While bushwalking and hiking may be an enjoyable way to experience the open spaces of Australia, it comes with many safety concerns, particularly if you are going in remote areas with few facilities. However, many of which can easily be prevented, if you take a couple of precautions.
- See also: Dangerous animals
While it is true that Australia has 21 of the world's 25 most deadliest snakes and venomous snakes are also a danger, the thread posed by snakes is very minimal and can easily be prevented if you avoid walking through long grass and displacing the flora. Leave them alone and you will be fine.
However, the most threats posed by animals actually significantly vary by region. In most places, some spiders can pose a severe threat, but they too can be prevented. If you are bushwalking near major cities, be aware of swooping magpies – they can get really aggressive and there is no way to prevent it.
In the Top End of the Northern Territory, the Far North of Queensland and the Kimberley region of Western Australia, but particularly in the Northern Territory, saltwater (estuarine) crocodiles can get very aggressive and pose a severe threat and have killed people in the past. It is advisable to stay at least 100 metres from the water’s edge and it is vital to follow warning signs – unlike snakes, once you're caught by the crocs, you'll become food for them and do not even attempt bushwalking in remoter areas in Northern Australia during the wet season unless you would like to become food for the crocodiles.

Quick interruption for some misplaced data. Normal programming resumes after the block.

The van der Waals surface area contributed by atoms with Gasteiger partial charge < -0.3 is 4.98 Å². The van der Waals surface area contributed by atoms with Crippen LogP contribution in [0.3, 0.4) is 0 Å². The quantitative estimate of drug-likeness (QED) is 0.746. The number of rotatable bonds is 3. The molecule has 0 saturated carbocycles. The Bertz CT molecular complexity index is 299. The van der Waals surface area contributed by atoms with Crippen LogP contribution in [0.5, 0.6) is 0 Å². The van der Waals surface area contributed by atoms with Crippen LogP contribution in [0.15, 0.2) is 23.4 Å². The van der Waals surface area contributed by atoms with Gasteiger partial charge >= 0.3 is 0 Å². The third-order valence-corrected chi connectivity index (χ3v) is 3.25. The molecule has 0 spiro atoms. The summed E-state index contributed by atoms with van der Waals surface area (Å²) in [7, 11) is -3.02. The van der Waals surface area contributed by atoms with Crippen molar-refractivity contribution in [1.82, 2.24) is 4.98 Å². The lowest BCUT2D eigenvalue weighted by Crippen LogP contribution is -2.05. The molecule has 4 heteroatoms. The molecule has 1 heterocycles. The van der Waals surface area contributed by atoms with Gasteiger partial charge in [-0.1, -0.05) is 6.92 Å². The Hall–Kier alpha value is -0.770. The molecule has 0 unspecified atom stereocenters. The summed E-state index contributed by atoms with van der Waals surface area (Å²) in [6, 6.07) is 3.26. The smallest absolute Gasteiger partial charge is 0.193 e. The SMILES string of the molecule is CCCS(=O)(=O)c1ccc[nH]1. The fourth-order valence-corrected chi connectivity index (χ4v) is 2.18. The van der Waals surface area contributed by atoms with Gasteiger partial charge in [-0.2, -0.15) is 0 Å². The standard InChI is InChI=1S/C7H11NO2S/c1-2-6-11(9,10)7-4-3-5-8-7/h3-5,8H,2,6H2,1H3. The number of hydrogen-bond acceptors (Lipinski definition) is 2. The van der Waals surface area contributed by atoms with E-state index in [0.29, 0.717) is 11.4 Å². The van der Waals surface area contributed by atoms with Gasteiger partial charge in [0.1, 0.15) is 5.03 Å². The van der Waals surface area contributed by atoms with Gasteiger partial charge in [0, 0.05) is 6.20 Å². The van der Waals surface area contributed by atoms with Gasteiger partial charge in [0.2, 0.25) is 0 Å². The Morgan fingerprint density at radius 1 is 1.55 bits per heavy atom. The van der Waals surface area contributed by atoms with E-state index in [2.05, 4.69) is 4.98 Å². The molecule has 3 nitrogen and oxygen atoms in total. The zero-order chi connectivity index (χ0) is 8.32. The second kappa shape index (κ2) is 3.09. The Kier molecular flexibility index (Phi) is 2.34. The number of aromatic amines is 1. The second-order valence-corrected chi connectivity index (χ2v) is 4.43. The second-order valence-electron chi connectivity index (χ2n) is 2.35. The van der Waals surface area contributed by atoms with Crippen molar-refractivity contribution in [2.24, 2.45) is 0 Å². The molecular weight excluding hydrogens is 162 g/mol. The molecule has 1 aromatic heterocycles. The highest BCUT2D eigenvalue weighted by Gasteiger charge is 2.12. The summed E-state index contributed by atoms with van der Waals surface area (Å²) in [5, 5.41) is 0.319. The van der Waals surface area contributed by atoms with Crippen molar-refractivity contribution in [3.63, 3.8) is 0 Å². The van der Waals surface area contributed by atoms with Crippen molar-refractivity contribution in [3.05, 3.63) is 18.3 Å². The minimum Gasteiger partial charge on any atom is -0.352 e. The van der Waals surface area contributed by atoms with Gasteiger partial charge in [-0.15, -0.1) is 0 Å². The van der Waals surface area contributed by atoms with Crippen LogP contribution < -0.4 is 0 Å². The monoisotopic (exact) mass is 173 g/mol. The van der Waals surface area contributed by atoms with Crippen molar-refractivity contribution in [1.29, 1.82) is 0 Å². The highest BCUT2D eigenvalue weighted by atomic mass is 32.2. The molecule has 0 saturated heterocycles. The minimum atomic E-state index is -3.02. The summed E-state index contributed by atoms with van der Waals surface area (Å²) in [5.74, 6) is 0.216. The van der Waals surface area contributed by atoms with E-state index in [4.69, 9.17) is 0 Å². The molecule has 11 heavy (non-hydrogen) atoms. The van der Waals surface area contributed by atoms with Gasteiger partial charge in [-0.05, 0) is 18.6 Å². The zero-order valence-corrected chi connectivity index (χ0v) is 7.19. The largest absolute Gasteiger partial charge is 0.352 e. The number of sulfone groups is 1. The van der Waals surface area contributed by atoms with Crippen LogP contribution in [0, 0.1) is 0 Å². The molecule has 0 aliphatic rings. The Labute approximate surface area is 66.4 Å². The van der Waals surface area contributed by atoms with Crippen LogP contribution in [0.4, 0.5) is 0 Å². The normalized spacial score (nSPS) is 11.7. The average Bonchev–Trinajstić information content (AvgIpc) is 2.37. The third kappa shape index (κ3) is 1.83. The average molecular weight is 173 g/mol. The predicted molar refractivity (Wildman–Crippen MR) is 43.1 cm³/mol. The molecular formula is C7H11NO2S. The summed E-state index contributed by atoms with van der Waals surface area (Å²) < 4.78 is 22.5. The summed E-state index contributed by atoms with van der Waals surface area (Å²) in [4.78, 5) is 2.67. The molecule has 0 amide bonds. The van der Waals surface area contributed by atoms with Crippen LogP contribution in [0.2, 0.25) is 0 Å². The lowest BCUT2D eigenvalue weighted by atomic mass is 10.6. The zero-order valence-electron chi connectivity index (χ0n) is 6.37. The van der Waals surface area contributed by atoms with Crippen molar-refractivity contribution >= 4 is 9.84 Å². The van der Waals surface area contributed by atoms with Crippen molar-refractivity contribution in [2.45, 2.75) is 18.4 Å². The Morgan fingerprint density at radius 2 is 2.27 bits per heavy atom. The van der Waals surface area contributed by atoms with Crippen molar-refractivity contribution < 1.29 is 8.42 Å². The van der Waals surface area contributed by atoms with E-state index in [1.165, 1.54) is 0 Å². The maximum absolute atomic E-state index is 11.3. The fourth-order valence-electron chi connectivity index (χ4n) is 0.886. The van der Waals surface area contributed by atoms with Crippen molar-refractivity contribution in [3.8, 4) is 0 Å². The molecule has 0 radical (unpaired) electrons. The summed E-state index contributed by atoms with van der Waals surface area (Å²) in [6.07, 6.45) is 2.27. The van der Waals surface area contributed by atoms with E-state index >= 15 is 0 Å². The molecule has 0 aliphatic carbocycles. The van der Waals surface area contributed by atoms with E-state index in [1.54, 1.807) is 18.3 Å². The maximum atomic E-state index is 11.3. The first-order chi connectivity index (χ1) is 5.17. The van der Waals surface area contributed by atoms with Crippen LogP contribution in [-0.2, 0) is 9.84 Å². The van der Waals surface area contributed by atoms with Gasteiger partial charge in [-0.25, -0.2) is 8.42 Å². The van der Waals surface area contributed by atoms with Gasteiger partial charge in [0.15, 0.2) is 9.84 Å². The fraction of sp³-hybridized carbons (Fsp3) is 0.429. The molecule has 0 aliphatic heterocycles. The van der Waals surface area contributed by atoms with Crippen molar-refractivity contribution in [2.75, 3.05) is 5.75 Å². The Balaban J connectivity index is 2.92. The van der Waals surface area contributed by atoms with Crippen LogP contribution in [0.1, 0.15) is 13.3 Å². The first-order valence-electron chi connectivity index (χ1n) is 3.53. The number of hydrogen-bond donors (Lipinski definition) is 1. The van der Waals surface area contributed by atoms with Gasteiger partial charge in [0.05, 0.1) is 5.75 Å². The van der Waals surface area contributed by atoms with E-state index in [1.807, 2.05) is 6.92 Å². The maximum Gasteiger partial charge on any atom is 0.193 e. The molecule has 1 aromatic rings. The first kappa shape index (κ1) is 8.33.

In parts of Far North Queensland, another dangerous animal is the cassowary, which is the second heaviest and third tallest bird. While it can also be found in parts of Papua New Guinea and Indonesia, it is not commonly found but can pose a severe threat and sometimes cause fatal injuries if provoked.
- See also: Malaria
There is no malaria present on the mainland, but they can pose an issue in the Torres Strait Islands, between the coasts of Queensland and Papua New Guinea. There are few bushwalking trails in those regions in the first place, so they generally won't pose an issue, but it should be kept in mind.
Being mostly comprised of desert, it is easy to think that rain wouldn't pose an issue in Australia apart from the very tropical north, but you could be hardly more wrong. As most of Australia's hiking and bushwalking trails are around the coast (unless you're in South Australia, but that's a different story), rain can significantly affect your bushwalking trip.
In most cases, after 3 to 5 days, most trails should be accessible, though a bit muddy but that can easily be bypassed by deviating a few metres off the trail. Additionally, you might want to take some gumboots with you, and if the weather seems to be playing games, take a raincoat.
- See also: Arid region safety
Water is a must to take, regardless if you're in the Daintree Rainforest, the remote Outback or the mountains of the Australian Alps. Take plenty of it, especially when bushwalking in the Outback where you are much more likely to need water – about four litres minimum. It is important to remember that in Australia, you could be at least 200 kilometres from the nearest point of civilization, and help isn't always at hand. If you have not hiked before, it is advisable to avoid bushwalking in remote areas. Attempt some of the easier bushwalks or hikes first before trying the harder ones.
For many first timers to Australia, it may be hard to conceptualise that what looks very small on a map has vast open areas that are very far, even more so than places like the Nordic countries, Central Asia or the United States. However, these images should give you a rough idea on how desolate some of these places can be.